As we kickoff the traditional start to the summer and head outdoors, remember to apply that sunscreen. Oh, and watch for ticks. According to Andrew Li, an Agricultural Research Service (ARS) entomologist who is leading a new deer tick control program, they’re out in force, too. Experts predict 2017 will see the highest number in years of these sesame-seed-size parasites—also known as “blacklegged ticks”—that spread the bacteria that cause Lyme disease.
Several factors have contributed to the upsurge. A bumper crop of red oak acorn last fall and an overall warmer-than-usual winter in the Midwest and the East added up to a population explosion of white-footed mice, which typically provide deer tick larvae with their first blood meal. Along with this blood, ticks can get the Lyme disease-causing bacteria Borrelia burgdorferi (B. burgdorferi). The warmer winter also kept some of the tick population from dying during what is usually their dormant period.
Upon the arrival of spring, ticks have become active again, looking for their next blood meals, and it doesn’t really matter if it comes from a deer, dog or human. Ticks don’t discriminate. White-tailed deer are just the most common medium- to large-size mammal to walk through the tall grass and brush where deer ticks wait to hop aboard the buffet.
Li, who coordinates the ARS five-year Area-Wide Integrated Tick Management Project, is comparing several control methods in wooded areas and bordering residential suburban neighborhoods. He hopes to reduce the percentage of both white-footed mice and white-tailed deer that are carrying ticks or at least ticks infected with B. burgdorferi.
Control methods include rodent bait boxes, ARS-patented “4-poster” deer treatment feeders, and a bioinsecticide spray, all based on the principles of integrated pest management (IPM)—using the least amount of pesticides possible while still getting the job done. Both the 4-poster feeder and the mouse bait box are designed to lure in deer and mice, respectively, so they may brush up against a tick-killing pesticide.
One of the project’s unique features is that before Li decides where to put the 4-posters, his team is fitting a number of deer with GPS collars to track the paths of bucks and does between parklands and residential areas. This will bring scientific precision to where the 4-posters are placed—something that has not been done before.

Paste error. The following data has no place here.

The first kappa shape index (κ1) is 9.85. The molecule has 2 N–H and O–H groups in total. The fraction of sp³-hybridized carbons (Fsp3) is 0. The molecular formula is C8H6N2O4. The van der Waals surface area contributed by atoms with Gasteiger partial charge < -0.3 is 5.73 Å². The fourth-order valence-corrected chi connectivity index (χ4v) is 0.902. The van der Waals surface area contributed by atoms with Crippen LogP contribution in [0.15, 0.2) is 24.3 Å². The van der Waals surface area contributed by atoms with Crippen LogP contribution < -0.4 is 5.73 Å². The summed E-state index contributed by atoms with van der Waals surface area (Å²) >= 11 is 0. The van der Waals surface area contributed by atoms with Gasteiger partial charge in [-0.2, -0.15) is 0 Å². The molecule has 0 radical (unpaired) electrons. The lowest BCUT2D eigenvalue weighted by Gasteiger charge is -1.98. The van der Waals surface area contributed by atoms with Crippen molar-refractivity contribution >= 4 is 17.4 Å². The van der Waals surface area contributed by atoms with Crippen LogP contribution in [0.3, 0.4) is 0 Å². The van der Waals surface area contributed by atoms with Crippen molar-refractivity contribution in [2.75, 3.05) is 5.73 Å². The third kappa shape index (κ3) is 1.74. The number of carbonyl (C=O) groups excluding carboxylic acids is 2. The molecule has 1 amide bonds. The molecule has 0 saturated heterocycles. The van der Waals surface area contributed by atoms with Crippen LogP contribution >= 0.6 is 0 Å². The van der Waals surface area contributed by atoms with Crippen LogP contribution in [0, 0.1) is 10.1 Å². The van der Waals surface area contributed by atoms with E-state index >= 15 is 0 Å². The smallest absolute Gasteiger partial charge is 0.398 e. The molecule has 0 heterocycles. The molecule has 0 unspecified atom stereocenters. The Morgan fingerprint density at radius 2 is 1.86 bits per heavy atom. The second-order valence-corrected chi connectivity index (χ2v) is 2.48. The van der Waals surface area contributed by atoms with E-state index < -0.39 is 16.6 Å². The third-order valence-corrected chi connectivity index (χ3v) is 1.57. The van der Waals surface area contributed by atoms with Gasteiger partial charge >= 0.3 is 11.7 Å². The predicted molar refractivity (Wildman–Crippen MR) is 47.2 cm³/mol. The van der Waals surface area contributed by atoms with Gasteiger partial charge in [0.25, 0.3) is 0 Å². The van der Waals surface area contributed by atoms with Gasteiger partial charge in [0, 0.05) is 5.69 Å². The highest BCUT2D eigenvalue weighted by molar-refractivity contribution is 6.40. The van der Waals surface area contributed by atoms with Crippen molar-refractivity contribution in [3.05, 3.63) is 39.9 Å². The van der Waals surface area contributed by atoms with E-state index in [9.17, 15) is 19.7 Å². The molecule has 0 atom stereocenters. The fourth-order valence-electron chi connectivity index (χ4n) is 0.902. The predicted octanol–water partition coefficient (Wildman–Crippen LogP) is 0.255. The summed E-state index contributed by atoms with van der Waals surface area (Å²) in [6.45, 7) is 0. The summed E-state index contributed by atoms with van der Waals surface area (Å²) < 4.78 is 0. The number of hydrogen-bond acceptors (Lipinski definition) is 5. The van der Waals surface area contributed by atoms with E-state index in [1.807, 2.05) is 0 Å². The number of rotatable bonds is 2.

While there is some information about deer movement patterns in suburban landscapes, the exact relationship between white-tailed deer travels and tick distribution isn’t well understood.
Ultimately, Li wants to create an IPM-based control strategy that can easily be used by neighborhood associations, public health agencies especially at the municipal and county levels, and even by individual homeowners.
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As I was doing my daily search for ticks on my Shorkie, I discovered she was covered in what at first looks like specks of dirt that doesn't easily come off and when I did get one speck off , it started crawling away. Looking at it with a jeweler's loupe, it was indeed a tick. I just checked her yesterday and there was nothing. But today, she is literally covered with probably way more than a hundred ticks. Some of them are smaller than a period (.). These looked just like your picture. Please put out a warning to everyone, especially here in the South, that ticks are super bad this year. Thanks so much for your information.
Over the passed ten years the ticks have really become a problem here in southern Pennsylvania for my pets and myself. I couldn't be more thrilled to hear that someone is finally making the effort to make a change. I look forward to what Andrew Li and his team will accomplish.
Since the about April of 2017 we have not seen ANY deer ticks! In previous years we were seeing them on our dogs and occasionally on ourselves. We have been letting our dogs go in the woods even more this year since their disappearance. Also, there are a lot more deer around than in previous years. Anyone else notice the unexplained absence of deer ticks?